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 A contract is an agreement or an exchange of promises between two or more people. The agreement can be on behalf of individuals or on behalf of the companies in which the individuals represent.


 Contracts, especially Commercial transactions are founded on the belief by both parties that the agreement would be legally enforceable. The parties need to ensure that they can hold each other accountable for promises made.

For a contract to be enforceable it must be valid, which means that there must be the presence of an offer, an acceptance of that offer, consideration and no valid defense to formation.

In totality a valid contract reflects the understanding of both parties, there must be mutual assent – a meeting of minds, in respect of the main terms of the agreement.

Both oral and written contracts are enforceable in a court of law provided they are valid.



 An online contract is simply a contract that was not formed orally or on a face-to-face basis. It is a written contract formed over the internet or emails.

The general principles of contracts apply as to its validity and enforceability; however due to the mode of communication between the parties, these are often plagued with several defenses to formation.



  • Mutual Assent

One problem that is usually involved in electronic and online contract is that one party may argue that they did not accept the terms of the offer or were unaware of the full terms of the contract.

The courts have addressed these issues in different ways depending on the type of online contract as discussed below.

  • Minors

Another problem is enforcement of contracts with minors. A minor can unilaterally void a contract based on the fact that he or she is not of legal age and, hence not legally bound by the contract.

It is difficult however to ascertain a person’s age when dealing over the Internet. It will therefore be prudent to request the users of a website or purchases of online services and products to confirm by clicking a button that they are over the age of 18. It may also be wise to require payments in forms that a minor may not have access to such as credit card payments.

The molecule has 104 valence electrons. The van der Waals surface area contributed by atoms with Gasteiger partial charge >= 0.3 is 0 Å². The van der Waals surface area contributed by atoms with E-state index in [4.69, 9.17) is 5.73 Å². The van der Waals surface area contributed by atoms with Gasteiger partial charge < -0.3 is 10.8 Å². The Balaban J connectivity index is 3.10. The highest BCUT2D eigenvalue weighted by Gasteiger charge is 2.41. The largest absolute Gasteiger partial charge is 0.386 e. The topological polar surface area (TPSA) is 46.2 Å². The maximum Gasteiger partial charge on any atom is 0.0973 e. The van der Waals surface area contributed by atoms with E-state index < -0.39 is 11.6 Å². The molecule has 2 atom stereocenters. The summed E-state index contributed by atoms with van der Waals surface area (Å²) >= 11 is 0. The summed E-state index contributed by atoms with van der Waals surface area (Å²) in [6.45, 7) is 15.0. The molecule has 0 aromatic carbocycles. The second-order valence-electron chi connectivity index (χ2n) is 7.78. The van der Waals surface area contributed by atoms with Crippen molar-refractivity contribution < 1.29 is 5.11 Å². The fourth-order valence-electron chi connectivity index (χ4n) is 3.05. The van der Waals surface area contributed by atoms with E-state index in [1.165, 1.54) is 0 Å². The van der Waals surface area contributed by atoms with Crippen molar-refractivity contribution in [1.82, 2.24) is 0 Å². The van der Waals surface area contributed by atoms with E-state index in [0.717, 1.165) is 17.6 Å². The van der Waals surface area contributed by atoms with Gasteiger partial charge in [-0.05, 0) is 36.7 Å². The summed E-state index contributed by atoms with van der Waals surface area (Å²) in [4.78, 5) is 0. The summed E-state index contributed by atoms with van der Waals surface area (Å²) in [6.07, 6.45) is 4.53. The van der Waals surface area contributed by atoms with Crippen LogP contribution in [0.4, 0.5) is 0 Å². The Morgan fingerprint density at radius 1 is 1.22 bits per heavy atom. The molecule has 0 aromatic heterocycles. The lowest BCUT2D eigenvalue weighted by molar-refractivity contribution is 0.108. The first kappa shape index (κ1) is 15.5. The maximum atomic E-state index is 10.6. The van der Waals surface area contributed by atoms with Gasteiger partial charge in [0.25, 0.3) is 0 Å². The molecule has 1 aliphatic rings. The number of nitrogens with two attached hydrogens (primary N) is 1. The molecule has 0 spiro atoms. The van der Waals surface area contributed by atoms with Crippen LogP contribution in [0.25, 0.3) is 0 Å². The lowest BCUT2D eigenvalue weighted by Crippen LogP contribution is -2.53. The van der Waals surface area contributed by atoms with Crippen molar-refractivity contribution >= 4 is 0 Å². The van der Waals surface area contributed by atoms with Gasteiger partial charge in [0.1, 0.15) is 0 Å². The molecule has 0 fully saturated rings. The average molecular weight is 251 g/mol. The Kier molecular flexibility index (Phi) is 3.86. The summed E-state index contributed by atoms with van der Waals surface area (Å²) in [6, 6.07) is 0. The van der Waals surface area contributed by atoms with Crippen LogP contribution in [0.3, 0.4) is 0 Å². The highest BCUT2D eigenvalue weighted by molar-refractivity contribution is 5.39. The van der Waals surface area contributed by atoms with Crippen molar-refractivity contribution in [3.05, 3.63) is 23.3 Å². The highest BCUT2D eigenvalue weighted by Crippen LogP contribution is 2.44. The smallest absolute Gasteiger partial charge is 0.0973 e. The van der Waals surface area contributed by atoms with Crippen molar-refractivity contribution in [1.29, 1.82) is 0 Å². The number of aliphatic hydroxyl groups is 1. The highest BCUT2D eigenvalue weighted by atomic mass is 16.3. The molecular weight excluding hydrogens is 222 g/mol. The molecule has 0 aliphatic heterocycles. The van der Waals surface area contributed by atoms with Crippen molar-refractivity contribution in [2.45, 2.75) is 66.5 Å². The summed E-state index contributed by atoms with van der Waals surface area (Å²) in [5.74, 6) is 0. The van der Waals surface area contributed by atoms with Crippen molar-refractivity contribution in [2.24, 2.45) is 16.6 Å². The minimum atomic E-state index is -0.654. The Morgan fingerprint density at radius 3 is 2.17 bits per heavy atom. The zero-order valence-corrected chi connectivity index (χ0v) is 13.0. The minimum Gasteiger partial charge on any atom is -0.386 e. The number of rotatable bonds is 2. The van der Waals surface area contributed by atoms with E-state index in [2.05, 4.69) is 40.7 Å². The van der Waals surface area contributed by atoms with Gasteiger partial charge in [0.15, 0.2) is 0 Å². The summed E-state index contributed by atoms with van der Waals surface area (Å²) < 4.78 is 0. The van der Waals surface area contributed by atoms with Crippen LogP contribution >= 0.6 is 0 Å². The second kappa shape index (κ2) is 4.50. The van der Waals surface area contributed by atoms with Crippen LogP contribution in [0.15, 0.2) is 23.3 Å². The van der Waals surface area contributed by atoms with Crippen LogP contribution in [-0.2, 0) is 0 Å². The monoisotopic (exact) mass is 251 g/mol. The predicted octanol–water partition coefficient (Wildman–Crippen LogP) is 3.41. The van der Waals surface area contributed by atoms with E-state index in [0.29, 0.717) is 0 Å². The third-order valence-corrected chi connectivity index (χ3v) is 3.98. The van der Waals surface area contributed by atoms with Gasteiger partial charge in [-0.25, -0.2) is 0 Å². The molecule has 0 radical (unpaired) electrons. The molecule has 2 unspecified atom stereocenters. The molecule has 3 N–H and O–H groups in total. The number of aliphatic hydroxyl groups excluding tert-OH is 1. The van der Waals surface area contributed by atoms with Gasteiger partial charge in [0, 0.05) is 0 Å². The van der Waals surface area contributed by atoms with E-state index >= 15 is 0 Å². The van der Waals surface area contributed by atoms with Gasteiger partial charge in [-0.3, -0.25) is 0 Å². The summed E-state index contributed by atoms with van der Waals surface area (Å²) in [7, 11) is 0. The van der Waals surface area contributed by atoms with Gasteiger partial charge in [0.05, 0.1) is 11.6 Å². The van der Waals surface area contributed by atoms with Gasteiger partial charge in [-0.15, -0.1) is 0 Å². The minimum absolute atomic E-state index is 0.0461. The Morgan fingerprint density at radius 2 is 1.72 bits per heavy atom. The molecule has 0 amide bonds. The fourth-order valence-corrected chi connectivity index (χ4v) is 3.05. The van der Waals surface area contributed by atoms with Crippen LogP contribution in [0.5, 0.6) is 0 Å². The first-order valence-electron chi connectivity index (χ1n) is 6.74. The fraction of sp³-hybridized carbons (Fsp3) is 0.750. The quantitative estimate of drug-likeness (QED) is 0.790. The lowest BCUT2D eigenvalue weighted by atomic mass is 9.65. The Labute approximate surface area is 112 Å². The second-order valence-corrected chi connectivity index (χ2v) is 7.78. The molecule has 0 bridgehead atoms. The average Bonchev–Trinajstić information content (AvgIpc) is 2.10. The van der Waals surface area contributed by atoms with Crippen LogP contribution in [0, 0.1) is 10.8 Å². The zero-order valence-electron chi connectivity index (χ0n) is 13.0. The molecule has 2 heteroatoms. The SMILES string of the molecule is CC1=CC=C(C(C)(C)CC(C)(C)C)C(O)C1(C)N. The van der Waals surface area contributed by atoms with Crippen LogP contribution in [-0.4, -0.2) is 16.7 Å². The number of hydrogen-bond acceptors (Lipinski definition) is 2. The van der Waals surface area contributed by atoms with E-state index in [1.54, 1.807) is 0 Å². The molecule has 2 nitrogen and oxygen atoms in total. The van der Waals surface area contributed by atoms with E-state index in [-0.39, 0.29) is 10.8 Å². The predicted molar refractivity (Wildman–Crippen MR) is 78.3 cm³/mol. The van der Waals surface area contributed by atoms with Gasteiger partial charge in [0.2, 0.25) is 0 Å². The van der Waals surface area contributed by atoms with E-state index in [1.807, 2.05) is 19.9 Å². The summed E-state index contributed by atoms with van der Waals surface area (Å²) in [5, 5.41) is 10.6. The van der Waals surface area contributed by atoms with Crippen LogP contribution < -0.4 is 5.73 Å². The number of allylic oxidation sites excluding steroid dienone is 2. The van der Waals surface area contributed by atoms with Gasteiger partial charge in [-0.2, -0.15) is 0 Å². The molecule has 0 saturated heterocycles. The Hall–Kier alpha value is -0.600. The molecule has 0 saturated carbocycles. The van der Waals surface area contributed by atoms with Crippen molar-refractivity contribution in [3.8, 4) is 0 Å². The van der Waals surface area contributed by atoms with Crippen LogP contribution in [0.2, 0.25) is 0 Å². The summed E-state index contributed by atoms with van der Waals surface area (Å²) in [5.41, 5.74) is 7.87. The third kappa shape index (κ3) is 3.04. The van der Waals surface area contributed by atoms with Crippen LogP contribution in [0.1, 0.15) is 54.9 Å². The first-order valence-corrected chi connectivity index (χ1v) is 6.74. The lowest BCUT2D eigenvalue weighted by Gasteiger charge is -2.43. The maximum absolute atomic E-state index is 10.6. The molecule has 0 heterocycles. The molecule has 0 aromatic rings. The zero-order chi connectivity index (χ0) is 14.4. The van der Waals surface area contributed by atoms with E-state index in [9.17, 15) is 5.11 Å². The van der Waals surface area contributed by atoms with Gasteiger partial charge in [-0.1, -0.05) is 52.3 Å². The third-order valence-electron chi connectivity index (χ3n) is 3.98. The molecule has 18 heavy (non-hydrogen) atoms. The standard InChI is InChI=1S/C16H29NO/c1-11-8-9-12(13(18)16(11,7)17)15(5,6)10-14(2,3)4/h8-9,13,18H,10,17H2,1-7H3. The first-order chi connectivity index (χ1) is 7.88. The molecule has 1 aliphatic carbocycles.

Whilst this may not completely eliminate the problem, it is likely to reduce the number of contracts with a minor and a court may also be less inclined to allow the minor to void the contract.


There are generally three categories on online agreement

Shrink-wrap Agreements

Shrink wrap contracts are license agreements or other standardized terms and conditions which are contractual in nature but can only be read and accepted by the customer after opening the product. In boxed software there will usually be a notice that by tearing open the shrink-wrap, the user assents to the software terms enclosed within.

The customer has to either accept or reject the terms of the contract, there is no room for negotiation, and hence it is an end user agreement. For example if you buy the Microsoft office software or you download the adobe reader software, to be able to use the product, you will have to accept or reject the standard terms. If you reject the terms you will be unable to use the software as there is no room to negotiate the terms.

The continuous use of the software or a website with such an agreement will constitute the user’s agreement to the site’s terms and conditions.

Generally, the courts have held that these agreements are enforceable, as long as proper notice (i.e. the opportunity to read the terms) is provided to the website or software user.

Click-wrap Agreements

A click-wrap agreement is an agreement that requires the reader to click through to read the terms of the agreement. Most click-wrap agreements require the end- user to manifest his or her agreement by clicking an “ok” or “agree” button.

The terms of service or license do not always appear on the same webpage or window, but are always accessible before acceptance. The main issue for the court is whether the terms of service are visible and/or accessible to satisfy the notice requirement.

In a recent ruling, the court has found enforceable even if hidden behind a hyperlink because the link was “highlighted” in a different color, hence conspicuous enough that a reader should have clicked on it and read it.